Edit the news for co-workers
If colleagues were privy to the relationship, it’s important to give them a status report, but avoid the nitty-gritty of who-did-what-to-whom. “When an office romance sours, it’s unethical to tear
down someone else’s reputation, and it only makes you look bad in the end,” says Jacobson. Instead, reveal a modest amount of information about the breakup—but be generous when praising your ex’s professional skills and reassuring colleagues that you two can get along well at work. A simple, “Yes, Joe and I broke up. We had our differences, but I think he’s a good person and I’m thankful he’s part of our department here,” should do the trick.
|Gossip dies down quickly—if you don’t engage in the discussions.|
Leave your boss out of the loop
Remember, the office isn’t your personal playground, so put the work before the mess. Unless your supervisor specifically asks you about the relationship, it’s best to keep mum — as Joelle did — even if that means being forced to work side by side with your ex. If your boss does mention the breakup (i.e., “Do you mind working with Gail on that project? I heard you two weren’t dating anymore…”), put a smile on your face and say, “Not a problem—she’s very talented. I know we can get the job done.” Doing so shows your employer that you have the maturity — even amid hurt feelings — to make work your top priority.
Stay away from gossip
Gina, of Portland, OR, found herself surrounded by whispers and chit-chat when her boyfriend dumped her and quit his job at their seven-person office. “He may have been gone, but I was left with co-workers telling me things like, ‘We knew he was cheating on you, and we felt so badly!’” she recalls. “I was totally embarrassed and no longer trusted my colleagues. Eventually, I left the job because I couldn’t take the gossip anymore.” Gina may have felt unable to handle the water-cooler talk, but it’s important to know that while you can’t control what others say, rumors and gossip die down quickly—if you don’t engage in the discussions. “As long as you’re not perpetuating things, the subject gets boring and people stop talking,” says Jacobson.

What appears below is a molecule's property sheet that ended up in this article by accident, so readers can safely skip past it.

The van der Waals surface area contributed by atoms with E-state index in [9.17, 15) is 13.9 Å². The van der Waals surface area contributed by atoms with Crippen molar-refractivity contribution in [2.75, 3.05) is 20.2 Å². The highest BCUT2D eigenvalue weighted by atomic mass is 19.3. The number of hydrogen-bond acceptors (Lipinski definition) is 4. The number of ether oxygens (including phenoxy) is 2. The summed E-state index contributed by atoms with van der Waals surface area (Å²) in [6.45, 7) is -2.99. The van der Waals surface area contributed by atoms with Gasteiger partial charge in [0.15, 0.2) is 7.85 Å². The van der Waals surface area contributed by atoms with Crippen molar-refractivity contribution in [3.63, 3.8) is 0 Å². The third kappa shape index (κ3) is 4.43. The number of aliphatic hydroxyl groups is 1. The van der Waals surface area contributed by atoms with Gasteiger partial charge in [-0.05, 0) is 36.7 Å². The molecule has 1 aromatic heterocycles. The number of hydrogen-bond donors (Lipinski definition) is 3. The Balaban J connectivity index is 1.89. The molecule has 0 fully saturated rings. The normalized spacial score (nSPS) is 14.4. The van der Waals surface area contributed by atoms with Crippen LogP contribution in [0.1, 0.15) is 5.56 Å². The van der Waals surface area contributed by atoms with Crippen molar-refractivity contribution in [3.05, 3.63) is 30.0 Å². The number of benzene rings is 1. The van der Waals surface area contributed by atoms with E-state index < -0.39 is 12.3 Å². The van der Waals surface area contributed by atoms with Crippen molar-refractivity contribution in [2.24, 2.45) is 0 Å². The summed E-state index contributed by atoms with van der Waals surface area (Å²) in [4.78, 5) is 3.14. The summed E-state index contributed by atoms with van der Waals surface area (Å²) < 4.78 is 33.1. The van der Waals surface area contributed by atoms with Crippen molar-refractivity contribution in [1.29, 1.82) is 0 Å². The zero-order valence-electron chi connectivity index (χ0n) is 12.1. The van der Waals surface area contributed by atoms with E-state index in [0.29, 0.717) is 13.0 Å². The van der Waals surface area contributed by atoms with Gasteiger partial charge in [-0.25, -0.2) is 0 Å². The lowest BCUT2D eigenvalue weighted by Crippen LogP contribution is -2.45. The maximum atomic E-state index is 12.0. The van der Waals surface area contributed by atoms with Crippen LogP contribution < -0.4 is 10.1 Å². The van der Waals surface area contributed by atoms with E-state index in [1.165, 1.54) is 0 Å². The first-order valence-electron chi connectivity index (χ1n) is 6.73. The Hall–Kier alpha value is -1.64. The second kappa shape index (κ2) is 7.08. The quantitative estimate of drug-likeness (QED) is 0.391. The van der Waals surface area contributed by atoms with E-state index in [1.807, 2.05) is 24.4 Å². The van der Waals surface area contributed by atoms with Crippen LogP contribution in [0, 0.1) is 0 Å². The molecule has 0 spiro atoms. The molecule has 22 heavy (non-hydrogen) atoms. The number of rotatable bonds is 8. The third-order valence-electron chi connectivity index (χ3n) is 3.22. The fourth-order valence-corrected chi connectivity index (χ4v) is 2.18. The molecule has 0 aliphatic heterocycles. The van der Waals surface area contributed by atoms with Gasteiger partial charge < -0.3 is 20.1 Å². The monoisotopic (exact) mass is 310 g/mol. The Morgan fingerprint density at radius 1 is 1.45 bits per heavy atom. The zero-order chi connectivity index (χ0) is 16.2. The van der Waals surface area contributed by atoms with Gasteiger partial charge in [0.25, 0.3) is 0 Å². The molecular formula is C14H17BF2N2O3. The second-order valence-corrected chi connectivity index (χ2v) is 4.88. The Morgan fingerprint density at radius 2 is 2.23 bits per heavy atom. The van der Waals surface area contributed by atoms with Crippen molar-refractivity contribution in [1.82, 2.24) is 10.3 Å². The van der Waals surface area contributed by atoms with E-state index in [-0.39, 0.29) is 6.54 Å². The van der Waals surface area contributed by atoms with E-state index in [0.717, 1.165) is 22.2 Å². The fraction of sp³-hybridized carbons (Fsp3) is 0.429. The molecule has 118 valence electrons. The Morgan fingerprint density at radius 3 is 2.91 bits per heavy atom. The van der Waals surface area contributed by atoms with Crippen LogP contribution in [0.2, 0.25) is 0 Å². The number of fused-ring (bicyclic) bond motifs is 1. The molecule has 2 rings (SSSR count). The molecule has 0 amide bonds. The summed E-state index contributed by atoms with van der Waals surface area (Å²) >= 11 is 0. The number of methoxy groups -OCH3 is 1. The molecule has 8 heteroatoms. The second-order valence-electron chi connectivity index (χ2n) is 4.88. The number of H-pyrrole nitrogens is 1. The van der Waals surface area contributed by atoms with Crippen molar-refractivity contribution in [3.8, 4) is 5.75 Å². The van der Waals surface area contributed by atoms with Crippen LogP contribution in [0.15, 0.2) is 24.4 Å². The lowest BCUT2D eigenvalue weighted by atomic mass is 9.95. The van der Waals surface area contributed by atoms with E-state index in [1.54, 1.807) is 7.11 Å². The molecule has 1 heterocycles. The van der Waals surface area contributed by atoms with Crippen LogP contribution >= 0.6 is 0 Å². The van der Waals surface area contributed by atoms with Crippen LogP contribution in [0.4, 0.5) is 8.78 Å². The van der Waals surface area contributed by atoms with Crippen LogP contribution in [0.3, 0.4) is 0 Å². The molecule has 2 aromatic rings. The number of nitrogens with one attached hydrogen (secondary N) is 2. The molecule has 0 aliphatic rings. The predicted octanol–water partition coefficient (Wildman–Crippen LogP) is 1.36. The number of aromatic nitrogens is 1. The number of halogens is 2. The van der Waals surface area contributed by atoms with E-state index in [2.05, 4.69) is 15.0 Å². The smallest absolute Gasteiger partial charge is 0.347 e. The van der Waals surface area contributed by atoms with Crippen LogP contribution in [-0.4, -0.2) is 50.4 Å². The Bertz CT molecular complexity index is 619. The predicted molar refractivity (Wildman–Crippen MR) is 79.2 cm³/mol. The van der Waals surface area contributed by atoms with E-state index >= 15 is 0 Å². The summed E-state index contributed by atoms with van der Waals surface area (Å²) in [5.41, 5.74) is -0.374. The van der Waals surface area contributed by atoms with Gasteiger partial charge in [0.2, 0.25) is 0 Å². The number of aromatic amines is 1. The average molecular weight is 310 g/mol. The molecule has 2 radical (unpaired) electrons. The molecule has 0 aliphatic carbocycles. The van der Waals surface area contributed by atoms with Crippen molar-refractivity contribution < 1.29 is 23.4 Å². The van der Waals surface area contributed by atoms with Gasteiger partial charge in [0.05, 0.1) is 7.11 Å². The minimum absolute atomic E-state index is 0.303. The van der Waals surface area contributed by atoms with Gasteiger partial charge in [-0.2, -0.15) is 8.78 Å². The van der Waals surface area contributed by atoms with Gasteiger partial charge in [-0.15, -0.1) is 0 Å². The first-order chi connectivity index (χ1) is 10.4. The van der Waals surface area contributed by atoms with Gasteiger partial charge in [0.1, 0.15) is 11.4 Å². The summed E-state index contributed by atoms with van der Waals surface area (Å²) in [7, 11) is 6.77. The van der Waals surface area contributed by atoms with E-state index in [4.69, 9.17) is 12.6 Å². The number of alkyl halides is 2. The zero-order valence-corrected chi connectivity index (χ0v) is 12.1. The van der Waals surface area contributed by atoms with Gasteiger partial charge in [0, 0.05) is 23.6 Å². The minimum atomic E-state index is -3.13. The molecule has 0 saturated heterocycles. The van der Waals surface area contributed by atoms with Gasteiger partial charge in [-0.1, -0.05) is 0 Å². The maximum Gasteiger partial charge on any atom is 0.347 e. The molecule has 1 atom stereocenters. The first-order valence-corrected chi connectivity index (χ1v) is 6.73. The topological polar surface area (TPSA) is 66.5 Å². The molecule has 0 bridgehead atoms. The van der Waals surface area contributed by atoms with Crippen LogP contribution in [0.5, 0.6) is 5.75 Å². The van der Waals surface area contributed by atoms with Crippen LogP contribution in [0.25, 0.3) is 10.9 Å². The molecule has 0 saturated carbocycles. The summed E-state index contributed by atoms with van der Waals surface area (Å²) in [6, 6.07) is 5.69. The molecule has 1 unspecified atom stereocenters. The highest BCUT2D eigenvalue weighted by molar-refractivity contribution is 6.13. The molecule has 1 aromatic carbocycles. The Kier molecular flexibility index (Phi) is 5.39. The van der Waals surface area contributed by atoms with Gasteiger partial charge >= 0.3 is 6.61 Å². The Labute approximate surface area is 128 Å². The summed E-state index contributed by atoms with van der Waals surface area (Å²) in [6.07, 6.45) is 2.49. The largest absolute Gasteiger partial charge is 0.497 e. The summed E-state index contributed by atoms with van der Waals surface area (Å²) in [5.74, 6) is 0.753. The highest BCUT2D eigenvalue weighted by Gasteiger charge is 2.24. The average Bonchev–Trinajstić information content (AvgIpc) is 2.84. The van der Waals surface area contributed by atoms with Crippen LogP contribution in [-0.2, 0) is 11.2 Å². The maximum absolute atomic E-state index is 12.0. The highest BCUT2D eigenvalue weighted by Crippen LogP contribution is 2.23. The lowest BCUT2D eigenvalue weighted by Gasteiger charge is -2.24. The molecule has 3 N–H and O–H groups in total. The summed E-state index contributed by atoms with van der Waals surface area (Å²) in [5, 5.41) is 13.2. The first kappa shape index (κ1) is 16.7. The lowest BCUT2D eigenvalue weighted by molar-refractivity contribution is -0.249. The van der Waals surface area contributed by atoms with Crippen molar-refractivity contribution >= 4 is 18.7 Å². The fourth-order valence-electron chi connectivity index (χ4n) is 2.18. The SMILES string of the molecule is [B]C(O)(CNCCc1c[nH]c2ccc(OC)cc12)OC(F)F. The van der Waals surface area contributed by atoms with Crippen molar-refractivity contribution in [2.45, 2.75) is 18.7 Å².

Know when to take a break
On days when you feel truly awful — think of Joelle in her cubicle — it’s OK to get away from the pain. You might, for example, pursue an out-of-office business task for an afternoon or take a personal day off. “If you’re feeling that terrible, you won’t be productive in the office anyway,” says Jacobson. Just limit the number of breaks you give yourself, so you don’t risk looking like you’re slacking off.
Quit only if you must
“If someone has blackened your name or you feel that staying will cause you to end up in a lawsuit, then by all means look for another job,” says Jacobson. Otherwise, remember that although you’re experiencing the pain and awkwardness of a fresh breakup now, a good working relationship is possible in the future. “This is just a moment in time,” says Jacobson. “Eventually things will get better.”
Hillary Quinn is a Seattle-based writer who has been published in many national magazines, including Self, Redbook, Cosmopolitan, and Maxim.